Signal Timing Observations From a Jaywalker
How can we time signals to account for all modes of transportation?
Jaywalking is generally against the law wherever you live. It is also dangerous and you should cross streets only at marked crosswalks.
The Mid-Block Crossings
Guadalupe street is a 4 lane arterial that also serves as the dividing line between the University of Texas and student neighborhoods in West Campus. I live here, and I frequently walk along the scorching sidewalks on my way to class. During my last semester when I would walk to my 9AM classes, I noticed that many pedestrians did not wait at the traffic signals to cross the street. Many simply walked along the sidewalks and waited for the gap in traffic to cross the street. Some might call this time saving act jaywalking.
However, I noticed that the signal timing along Guadalupe (from 21st to Dean Keaton) seemed to be perfect for jaywalkers. Gaps in traffic would form and pedestrians could cross the street in a comfortable period of time.
The gaps where no vehicles are traveling down Guadalupe form for a number of reasons:
- The leading pedestrian phase for crossings of Guadalupe, which lasts for roughly 8 seconds, shows red in all directions and allows pedestrians to occupy the crosswalk before turning traffic begins. This protects pedestrians in the crosswalk and also prevents vehicles from turning down Guadalupe when the turning traffic has the green light. This is consistent at the Dean Keaton, 24th, 22nd and 21st intersections.
- Most side streets cannot turn right on red which also includes the leading pedestrian phase as mentioned earlier.
- In the morning, the traffic generally clears the signals and few queues develop traveling north or south. This leaves only a few cars and buses waiting mid-block.
However, in the PM peak period the traffic queues up at the signals and no more gaps form for pedestrians to cross mid-block.
The time to cross the street, parked vehicles, and the lack of curb cuts along the entire length of sidewalk generally prevents those who have mobility impairments from crossing mid-block using my observed method.
According to the Guadalupe street corridor plan commissioned by the City of Austin, the pedestrian volumes at the 24th street intersection greatly outnumber car volumes traveling east or west during both the PM and AM peak.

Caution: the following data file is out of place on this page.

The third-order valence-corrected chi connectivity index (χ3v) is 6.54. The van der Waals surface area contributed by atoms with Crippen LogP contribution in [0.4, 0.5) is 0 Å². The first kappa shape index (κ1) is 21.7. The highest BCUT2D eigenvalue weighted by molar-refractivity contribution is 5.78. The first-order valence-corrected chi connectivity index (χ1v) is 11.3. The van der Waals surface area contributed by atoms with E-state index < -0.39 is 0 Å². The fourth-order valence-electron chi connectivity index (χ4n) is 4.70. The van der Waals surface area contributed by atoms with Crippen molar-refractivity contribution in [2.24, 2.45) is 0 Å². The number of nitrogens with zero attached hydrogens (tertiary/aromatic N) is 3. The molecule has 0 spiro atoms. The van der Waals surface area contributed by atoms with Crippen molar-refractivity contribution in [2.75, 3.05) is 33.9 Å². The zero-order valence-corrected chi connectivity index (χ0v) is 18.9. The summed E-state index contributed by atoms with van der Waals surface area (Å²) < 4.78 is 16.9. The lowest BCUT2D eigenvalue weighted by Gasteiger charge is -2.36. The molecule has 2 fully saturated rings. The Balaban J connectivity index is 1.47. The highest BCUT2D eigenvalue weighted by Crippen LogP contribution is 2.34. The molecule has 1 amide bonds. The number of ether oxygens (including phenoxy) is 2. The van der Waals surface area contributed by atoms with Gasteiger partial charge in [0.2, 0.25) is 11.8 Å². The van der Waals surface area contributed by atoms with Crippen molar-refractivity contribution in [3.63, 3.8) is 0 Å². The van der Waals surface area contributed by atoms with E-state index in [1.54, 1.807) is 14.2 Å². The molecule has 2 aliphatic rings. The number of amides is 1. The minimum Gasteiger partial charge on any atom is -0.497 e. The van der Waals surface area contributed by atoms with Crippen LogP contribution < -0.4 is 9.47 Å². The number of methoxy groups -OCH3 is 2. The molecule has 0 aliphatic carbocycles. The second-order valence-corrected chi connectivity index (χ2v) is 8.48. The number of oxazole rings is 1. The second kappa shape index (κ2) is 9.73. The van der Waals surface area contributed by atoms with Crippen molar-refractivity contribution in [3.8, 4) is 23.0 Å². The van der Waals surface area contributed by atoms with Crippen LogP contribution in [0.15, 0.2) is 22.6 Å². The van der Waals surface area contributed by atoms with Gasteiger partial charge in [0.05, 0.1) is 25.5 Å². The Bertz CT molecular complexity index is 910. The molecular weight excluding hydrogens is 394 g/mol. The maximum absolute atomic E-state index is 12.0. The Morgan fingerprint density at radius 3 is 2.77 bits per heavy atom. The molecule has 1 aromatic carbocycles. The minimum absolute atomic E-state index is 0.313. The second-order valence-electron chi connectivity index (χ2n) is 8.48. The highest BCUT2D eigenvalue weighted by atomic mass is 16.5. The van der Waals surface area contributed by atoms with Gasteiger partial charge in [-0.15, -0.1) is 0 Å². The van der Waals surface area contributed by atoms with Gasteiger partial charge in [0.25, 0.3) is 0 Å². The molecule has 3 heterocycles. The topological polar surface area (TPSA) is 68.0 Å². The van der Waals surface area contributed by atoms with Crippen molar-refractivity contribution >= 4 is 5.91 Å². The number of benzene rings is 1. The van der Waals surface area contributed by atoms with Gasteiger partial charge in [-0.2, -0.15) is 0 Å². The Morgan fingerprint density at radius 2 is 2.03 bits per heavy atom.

The leading pedestrian phase helps pedestrians cross Guadalupe safely, and it should be recognized. We should also recognize that this safety improvement protects those in the crosswalk and those choosing not to use it.
Volumes at Guadalupe and 24th st from the Guadalupe Street Corridor and West Campus Development Report
How do We Measure Signal Re-Timing?
Signal timing for pedestrian progression is usually not considered when engineers decide to time a corridor. Many authorities use a simple level of service metric to determine how best to time signals. This level of service only considers vehicle delay and doesn’t consider pedestrian, transit, or cyclist delay. Cities, like Austin, report improvements in travel time for cars only when engineers re-time signals. This travel time usually only considers the corridor as a whole, and this metric can actually incentivize increases in travel times for side streets, pedestrians, and transit.
The signals along Guadalupe have a cycle length of roughly 2 minutes. The “walk” phase at the signals is roughly 8-10 seconds followed by a longer flashing “no-walk” phase. This means the longest a pedestrian will wait to cross the street could be 1 minute and 50 seconds. My walk from my apartment to my classrooms is on average 15 minutes or so. A delay of 2 minutes just to cross the street would increase my commute time to class by 13%.
I don’t believe a 13% variability on travel time is unreasonable, nor do I believe a 120 second cycle length is too long. I do believe we should measure and account for pedestrian delay at our intersections. We should reward our cities for decreasing delay or travel time for all users of a street.
The reduction in delay and increase in safety for pedestrians due to the leading pedestrian phase is currently not being accounted for in a corridor travel time based metric.
As changes to Guadalupe begin to move ahead, we should think about how we will measure the impacts. Is a successful project one that empathizes “person throughput” or one that will continue to measure the movement of cars?
This stretch of Guadalupe is a unique challenge, and we should allow our city’s agencies to innovate new solutions.